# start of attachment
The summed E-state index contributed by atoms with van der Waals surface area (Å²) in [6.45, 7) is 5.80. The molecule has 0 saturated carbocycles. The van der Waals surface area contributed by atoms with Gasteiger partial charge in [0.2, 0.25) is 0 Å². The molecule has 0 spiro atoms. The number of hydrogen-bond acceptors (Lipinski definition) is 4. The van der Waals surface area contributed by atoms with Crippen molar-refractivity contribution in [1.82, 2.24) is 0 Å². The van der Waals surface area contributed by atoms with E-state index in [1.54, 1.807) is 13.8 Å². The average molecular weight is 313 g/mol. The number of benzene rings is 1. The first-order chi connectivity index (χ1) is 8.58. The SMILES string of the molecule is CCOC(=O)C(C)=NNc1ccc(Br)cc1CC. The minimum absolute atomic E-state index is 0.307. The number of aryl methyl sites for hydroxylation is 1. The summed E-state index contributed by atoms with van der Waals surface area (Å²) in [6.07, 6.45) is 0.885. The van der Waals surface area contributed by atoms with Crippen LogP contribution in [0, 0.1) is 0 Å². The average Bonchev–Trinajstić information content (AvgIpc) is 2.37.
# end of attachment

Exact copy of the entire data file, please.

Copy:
The summed E-state index contributed by atoms with van der Waals surface area (Å²) in [6.45, 7) is 5.80. The molecule has 0 saturated carbocycles. The van der Waals surface area contributed by atoms with Gasteiger partial charge in [0.2, 0.25) is 0 Å². The molecule has 0 spiro atoms. The number of hydrogen-bond acceptors (Lipinski definition) is 4. The van der Waals surface area contributed by atoms with Crippen molar-refractivity contribution in [1.82, 2.24) is 0 Å². The van der Waals surface area contributed by atoms with E-state index in [1.54, 1.807) is 13.8 Å². The average molecular weight is 313 g/mol. The number of benzene rings is 1. The first-order chi connectivity index (χ1) is 8.58. The SMILES string of the molecule is CCOC(=O)C(C)=NNc1ccc(Br)cc1CC. The minimum absolute atomic E-state index is 0.307. The number of aryl methyl sites for hydroxylation is 1. The summed E-state index contributed by atoms with van der Waals surface area (Å²) in [6.07, 6.45) is 0.885. The van der Waals surface area contributed by atoms with Crippen LogP contribution in [0, 0.1) is 0 Å². The average Bonchev–Trinajstić information content (AvgIpc) is 2.37.